Ag Policy Blog

Ethanol, Capitol Hill and Big Oil

Chris Clayton
By  Chris Clayton , DTN Ag Policy Editor
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The fight over the future of the Renewable Fuels Standard shouldn't be held on Capitol Hill.

The fight also shouldn't be dictated by a trade association representing companies with profits such as $11.6 billion in 2012 for BP or $44.9 billion for Exxon Mobil, (just shy of its 2008 record or $45.2 billion). I feel like this is a good place to insert some lyric from the Pink Floyd song, "Money."

"Money, get back. I'm alright Jack. Keep your hands off my stack."

The fate of the RFS shouldn't be in the hands of people who took about $35 million in campaign contributions from the oil and gas industry during the last election cycle, or an industry that spends more than that each year lobbying those same members of Congress.

Nonetheless, arguments over ethanol, the Renewable Fuels Standard and RIN credits are heating up in Washington while most of the region that built the ethanol industry seems largely left out of the fight.

Petroleum and refinery executives testified to senators on Tuesday about the challenges that have hit the refinery industry. Crude prices remain high but demand refined gasoline is down about 10% compared to pre-recession levels.

That 10% figure is notable because that's just about how much market the ethanol industry has taken from the petroleum industry. The petroleum industry fought against the 2005 and 2007 Renewable Fuel Standards but it was modeled out that the growth U.S. oil demand would continue to outpace ethanol production. The recession hit, but the biofuels industry expanded. At the same time, automobiles also became more efficient.

So because biofuels have hit 10% share of the market, the petroleum industry is screaming bloody murder and rejected EPA's approval of the 15% blend, E15. Jack Gerard, president of the American Petroleum Institute, spoke to FOX Business News on the topic.

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"Now we are at a point where the law requires us to blend more than 10% and the auto manufacturers are saying, 'Wait, wait, wait a minute. If you use more than 10%, we're not going to warranty our cars.' "

The Hill reported on a Capitol Hill event Thursday in which the Obama administration continued to support the Renewable Fuels Standard, or as the Hill put it, the administration "doubled down on its support." Heather Zichal, a White House advisor, said in the Hill article that "Calls to repeal the renewable fuel standard are nothing but short-sighted.” The RFS remains the backbone of the administration's work to reduce oil imports and help lower emissions.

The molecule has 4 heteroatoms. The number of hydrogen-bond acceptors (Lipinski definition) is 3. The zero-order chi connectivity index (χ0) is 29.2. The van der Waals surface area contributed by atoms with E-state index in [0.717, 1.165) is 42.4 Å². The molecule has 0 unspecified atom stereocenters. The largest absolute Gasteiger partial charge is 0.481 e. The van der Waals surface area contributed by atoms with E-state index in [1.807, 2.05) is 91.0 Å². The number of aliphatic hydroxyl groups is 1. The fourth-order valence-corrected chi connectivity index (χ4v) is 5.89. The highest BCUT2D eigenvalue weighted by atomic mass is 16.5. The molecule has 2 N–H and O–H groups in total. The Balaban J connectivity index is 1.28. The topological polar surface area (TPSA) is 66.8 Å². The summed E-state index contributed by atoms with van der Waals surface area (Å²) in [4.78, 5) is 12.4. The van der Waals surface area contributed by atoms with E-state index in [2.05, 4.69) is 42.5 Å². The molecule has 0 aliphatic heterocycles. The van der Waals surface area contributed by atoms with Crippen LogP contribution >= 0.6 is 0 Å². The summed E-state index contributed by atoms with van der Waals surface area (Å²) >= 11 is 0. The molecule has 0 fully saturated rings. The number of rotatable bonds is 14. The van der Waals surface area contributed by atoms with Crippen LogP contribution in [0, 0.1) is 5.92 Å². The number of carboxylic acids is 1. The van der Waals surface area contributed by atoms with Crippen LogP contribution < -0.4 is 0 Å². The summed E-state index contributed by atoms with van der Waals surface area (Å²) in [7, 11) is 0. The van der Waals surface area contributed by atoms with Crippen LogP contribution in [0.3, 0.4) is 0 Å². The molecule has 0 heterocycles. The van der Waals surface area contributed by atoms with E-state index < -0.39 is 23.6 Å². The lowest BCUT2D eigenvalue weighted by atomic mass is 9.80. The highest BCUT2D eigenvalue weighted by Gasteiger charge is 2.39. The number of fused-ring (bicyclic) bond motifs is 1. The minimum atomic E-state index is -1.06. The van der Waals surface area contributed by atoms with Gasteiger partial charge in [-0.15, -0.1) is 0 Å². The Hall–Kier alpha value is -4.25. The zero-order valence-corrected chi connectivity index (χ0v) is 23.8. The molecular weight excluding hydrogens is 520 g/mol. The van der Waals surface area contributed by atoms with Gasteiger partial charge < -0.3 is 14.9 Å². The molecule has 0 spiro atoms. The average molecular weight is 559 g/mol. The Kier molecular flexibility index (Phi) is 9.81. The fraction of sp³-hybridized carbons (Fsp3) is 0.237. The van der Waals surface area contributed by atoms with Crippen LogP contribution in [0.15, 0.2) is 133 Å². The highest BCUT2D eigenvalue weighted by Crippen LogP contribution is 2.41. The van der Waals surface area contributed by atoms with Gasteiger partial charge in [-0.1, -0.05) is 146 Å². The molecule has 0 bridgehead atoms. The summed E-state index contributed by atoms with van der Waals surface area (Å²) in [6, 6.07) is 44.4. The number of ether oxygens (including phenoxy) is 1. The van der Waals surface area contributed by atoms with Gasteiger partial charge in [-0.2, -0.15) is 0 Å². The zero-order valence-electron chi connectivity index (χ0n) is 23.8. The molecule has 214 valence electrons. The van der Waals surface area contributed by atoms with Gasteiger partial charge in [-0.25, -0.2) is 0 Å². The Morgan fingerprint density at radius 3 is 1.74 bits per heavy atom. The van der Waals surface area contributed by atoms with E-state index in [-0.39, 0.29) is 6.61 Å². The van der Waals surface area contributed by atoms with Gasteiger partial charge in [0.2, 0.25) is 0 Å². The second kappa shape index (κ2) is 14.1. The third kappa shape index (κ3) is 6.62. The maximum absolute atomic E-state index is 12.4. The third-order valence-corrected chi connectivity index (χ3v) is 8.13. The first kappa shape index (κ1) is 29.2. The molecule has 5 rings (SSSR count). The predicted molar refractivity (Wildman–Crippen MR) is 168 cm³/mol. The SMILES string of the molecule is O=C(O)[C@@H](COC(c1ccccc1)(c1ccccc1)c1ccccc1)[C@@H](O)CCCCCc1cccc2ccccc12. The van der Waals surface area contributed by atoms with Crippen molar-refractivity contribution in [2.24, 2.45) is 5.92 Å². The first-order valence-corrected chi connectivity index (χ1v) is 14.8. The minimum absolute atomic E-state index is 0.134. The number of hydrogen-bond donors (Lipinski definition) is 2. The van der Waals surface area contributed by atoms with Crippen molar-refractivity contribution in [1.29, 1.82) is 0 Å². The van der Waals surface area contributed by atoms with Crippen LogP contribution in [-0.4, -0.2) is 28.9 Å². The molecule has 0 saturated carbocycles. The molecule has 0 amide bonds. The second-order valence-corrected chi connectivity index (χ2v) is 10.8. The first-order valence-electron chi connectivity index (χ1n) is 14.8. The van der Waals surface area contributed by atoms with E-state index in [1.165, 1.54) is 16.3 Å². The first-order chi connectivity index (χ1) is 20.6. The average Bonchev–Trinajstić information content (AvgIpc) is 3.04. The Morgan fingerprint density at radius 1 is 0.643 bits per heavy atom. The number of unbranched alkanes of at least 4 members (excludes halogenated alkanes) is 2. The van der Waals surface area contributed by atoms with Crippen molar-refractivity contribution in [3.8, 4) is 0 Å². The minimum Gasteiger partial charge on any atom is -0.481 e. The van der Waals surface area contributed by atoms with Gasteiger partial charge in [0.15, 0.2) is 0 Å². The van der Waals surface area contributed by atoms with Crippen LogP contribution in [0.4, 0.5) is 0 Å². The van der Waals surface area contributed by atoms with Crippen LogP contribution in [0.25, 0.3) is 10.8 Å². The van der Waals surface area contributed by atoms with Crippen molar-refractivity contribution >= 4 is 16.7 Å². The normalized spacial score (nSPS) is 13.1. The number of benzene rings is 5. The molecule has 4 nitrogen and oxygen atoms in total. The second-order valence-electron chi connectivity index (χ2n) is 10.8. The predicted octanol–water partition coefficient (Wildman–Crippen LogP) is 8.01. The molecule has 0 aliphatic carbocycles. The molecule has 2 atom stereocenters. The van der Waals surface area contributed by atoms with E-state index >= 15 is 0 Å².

Besides the Senate hearing, the House Energy and Commerce Committee has continued to examine the Renewable Fuels Standard and now has set another hearing for next week.

Questions do remain about why oil prices are so high when supply of oil is up and demand is down. There are all of these arguments about why. One rationale is we live in a global market. Of course it didn't help earlier this year when several refineries all happened to shut down around the same time. Our oil the U.S. produces apparently is better being exported and refined overseas.

The petroleum industry blames today's high prices on a spike in the cost of RINs as refiners search for cellulosic and advanced biofuels.

Geoff Cooper, vice president of research and analysis for the Renewable Fuels Association, argues ethanol is helping keep prices from being even higher. After all, U.S. ethanol provides more than 13 billion gallons of fuel as well and is now cheaper than oil on the wholesale level. Cooper cites in that over the past week ethanol was 67 cents per gallon cheaper than wholesale gasoline, and has consistently been cheaper over the past five years.

In that same article, Cooper also rejected the RIN argument. He said the 10% blend wall comes from the refiners refusing to go to E15. He argues it would only take a slight increase in 15% blends to satisfy the requirements.

To make its case to repeal the RFS, API now has a new advertising campaign, "" to highlight how everyone's automobiles would break down and all that fuel efficiency would collapse if the oil industry doesn't save us all from higher ethanol blends. But it's merely an education campaign to explain how unworkable the current Renewable Fuels Standard is for an industry with expectations of profits in the 11-digit range. A mechanic declares, "It's bad news for drivers, because higher ethanol means lower gas mileage and AAA says too much ethanol causes engine damage, which isn't covered under warranty, and that's good news for me," the man in the ad said.

AAA has come out with a statement saying the API ad distorts the group's position. AAA supports further development of biofuels.

As we repeatedly hear about the trials and tribulations of corporate executives whose oil refinery companies make billions in annual profits, it would be nice to hear from someone in Nebraska, Iowa, South Dakota or Minnesota about what has driven their economy over the past five years.

Perhaps API could get behind the ad campaign of another API member company, Chevron ($26.2 billion in net income in 2012). Chevron has this ad campaign "The World Needs More Than Oil," and "It's Time Oil Companies Get Behind the Development of Renewable Energy."

The Hill:……

I can be found on Twitter @ChrisClaytonDTN

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